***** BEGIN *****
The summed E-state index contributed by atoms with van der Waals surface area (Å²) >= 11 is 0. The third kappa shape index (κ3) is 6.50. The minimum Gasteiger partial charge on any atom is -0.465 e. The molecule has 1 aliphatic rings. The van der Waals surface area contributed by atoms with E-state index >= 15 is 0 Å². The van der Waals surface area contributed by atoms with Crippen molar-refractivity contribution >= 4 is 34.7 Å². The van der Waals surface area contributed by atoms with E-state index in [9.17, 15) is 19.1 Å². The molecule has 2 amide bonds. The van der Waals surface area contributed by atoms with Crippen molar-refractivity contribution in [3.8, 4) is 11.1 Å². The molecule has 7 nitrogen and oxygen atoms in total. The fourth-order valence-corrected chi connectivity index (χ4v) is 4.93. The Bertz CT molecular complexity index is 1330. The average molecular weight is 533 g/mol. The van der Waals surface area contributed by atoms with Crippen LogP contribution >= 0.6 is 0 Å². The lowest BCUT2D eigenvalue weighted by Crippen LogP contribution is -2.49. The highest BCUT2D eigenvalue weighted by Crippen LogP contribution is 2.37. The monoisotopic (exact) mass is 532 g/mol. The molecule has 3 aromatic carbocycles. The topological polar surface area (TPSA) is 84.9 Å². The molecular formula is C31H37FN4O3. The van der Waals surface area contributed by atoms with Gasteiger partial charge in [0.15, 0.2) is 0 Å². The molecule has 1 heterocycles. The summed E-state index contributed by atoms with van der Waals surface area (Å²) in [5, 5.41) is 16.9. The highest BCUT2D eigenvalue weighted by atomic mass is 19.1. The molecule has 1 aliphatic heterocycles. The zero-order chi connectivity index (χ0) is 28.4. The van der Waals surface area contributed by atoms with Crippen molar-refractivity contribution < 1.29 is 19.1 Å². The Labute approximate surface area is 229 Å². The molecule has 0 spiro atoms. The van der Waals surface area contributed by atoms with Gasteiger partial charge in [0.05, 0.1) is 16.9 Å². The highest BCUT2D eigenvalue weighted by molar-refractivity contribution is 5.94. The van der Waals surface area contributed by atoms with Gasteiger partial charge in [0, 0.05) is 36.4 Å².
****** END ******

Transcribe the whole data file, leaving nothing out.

The summed E-state index contributed by atoms with van der Waals surface area (Å²) >= 11 is 0. The third kappa shape index (κ3) is 6.50. The minimum Gasteiger partial charge on any atom is -0.465 e. The molecule has 1 aliphatic rings. The van der Waals surface area contributed by atoms with E-state index >= 15 is 0 Å². The van der Waals surface area contributed by atoms with Crippen molar-refractivity contribution >= 4 is 34.7 Å². The van der Waals surface area contributed by atoms with E-state index in [9.17, 15) is 19.1 Å². The molecule has 2 amide bonds. The van der Waals surface area contributed by atoms with Crippen molar-refractivity contribution in [3.8, 4) is 11.1 Å². The molecule has 7 nitrogen and oxygen atoms in total. The fourth-order valence-corrected chi connectivity index (χ4v) is 4.93. The Bertz CT molecular complexity index is 1330. The average molecular weight is 533 g/mol. The van der Waals surface area contributed by atoms with Crippen LogP contribution >= 0.6 is 0 Å². The lowest BCUT2D eigenvalue weighted by Crippen LogP contribution is -2.49. The highest BCUT2D eigenvalue weighted by Crippen LogP contribution is 2.37. The monoisotopic (exact) mass is 532 g/mol. The molecule has 3 aromatic carbocycles. The topological polar surface area (TPSA) is 84.9 Å². The molecular formula is C31H37FN4O3. The van der Waals surface area contributed by atoms with Gasteiger partial charge in [0.15, 0.2) is 0 Å². The molecule has 1 heterocycles. The summed E-state index contributed by atoms with van der Waals surface area (Å²) in [5, 5.41) is 16.9. The highest BCUT2D eigenvalue weighted by atomic mass is 19.1. The molecule has 1 aliphatic heterocycles. The zero-order chi connectivity index (χ0) is 28.4. The van der Waals surface area contributed by atoms with Crippen molar-refractivity contribution < 1.29 is 19.1 Å². The Labute approximate surface area is 229 Å². The molecule has 0 spiro atoms. The van der Waals surface area contributed by atoms with Gasteiger partial charge in [0.05, 0.1) is 16.9 Å². The highest BCUT2D eigenvalue weighted by molar-refractivity contribution is 5.94. The van der Waals surface area contributed by atoms with Gasteiger partial charge in [0, 0.05) is 36.4 Å².